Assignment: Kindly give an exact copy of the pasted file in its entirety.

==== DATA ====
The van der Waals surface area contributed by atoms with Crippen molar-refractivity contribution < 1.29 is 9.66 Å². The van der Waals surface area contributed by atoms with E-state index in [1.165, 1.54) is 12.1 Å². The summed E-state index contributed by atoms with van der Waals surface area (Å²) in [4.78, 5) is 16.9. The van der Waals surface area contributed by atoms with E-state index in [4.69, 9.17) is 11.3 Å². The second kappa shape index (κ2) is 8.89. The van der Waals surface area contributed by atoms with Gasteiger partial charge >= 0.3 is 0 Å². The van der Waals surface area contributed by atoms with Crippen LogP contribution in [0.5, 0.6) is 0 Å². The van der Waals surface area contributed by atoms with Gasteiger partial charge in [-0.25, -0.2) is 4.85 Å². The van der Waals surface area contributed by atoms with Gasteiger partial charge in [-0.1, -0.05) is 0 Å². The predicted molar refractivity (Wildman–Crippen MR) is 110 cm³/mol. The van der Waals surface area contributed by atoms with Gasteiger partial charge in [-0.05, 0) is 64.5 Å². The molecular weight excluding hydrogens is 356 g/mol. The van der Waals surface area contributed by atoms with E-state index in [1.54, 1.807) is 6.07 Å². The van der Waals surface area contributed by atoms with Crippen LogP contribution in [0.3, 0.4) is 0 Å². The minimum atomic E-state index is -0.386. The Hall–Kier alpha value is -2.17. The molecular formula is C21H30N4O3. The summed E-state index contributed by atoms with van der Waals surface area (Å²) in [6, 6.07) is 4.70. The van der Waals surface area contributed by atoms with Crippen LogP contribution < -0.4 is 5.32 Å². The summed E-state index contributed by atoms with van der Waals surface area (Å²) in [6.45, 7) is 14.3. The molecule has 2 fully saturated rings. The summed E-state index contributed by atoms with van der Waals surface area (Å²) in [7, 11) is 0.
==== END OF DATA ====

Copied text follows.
The van der Waals surface area contributed by atoms with Crippen molar-refractivity contribution < 1.29 is 9.66 Å². The van der Waals surface area contributed by atoms with E-state index in [1.165, 1.54) is 12.1 Å². The summed E-state index contributed by atoms with van der Waals surface area (Å²) in [4.78, 5) is 16.9. The van der Waals surface area contributed by atoms with E-state index in [4.69, 9.17) is 11.3 Å². The second kappa shape index (κ2) is 8.89. The van der Waals surface area contributed by atoms with Gasteiger partial charge >= 0.3 is 0 Å². The van der Waals surface area contributed by atoms with Crippen LogP contribution in [0.5, 0.6) is 0 Å². The van der Waals surface area contributed by atoms with Gasteiger partial charge in [-0.25, -0.2) is 4.85 Å². The van der Waals surface area contributed by atoms with Gasteiger partial charge in [-0.1, -0.05) is 0 Å². The predicted molar refractivity (Wildman–Crippen MR) is 110 cm³/mol. The van der Waals surface area contributed by atoms with Gasteiger partial charge in [-0.05, 0) is 64.5 Å². The molecular weight excluding hydrogens is 356 g/mol. The van der Waals surface area contributed by atoms with E-state index in [1.54, 1.807) is 6.07 Å². The van der Waals surface area contributed by atoms with Crippen LogP contribution in [0.3, 0.4) is 0 Å². The minimum atomic E-state index is -0.386. The Hall–Kier alpha value is -2.17. The molecular formula is C21H30N4O3. The summed E-state index contributed by atoms with van der Waals surface area (Å²) in [6, 6.07) is 4.70. The van der Waals surface area contributed by atoms with Crippen LogP contribution < -0.4 is 5.32 Å². The summed E-state index contributed by atoms with van der Waals surface area (Å²) in [6.45, 7) is 14.3. The molecule has 2 fully saturated rings. The summed E-state index contributed by atoms with van der Waals surface area (Å²) in [7, 11) is 0.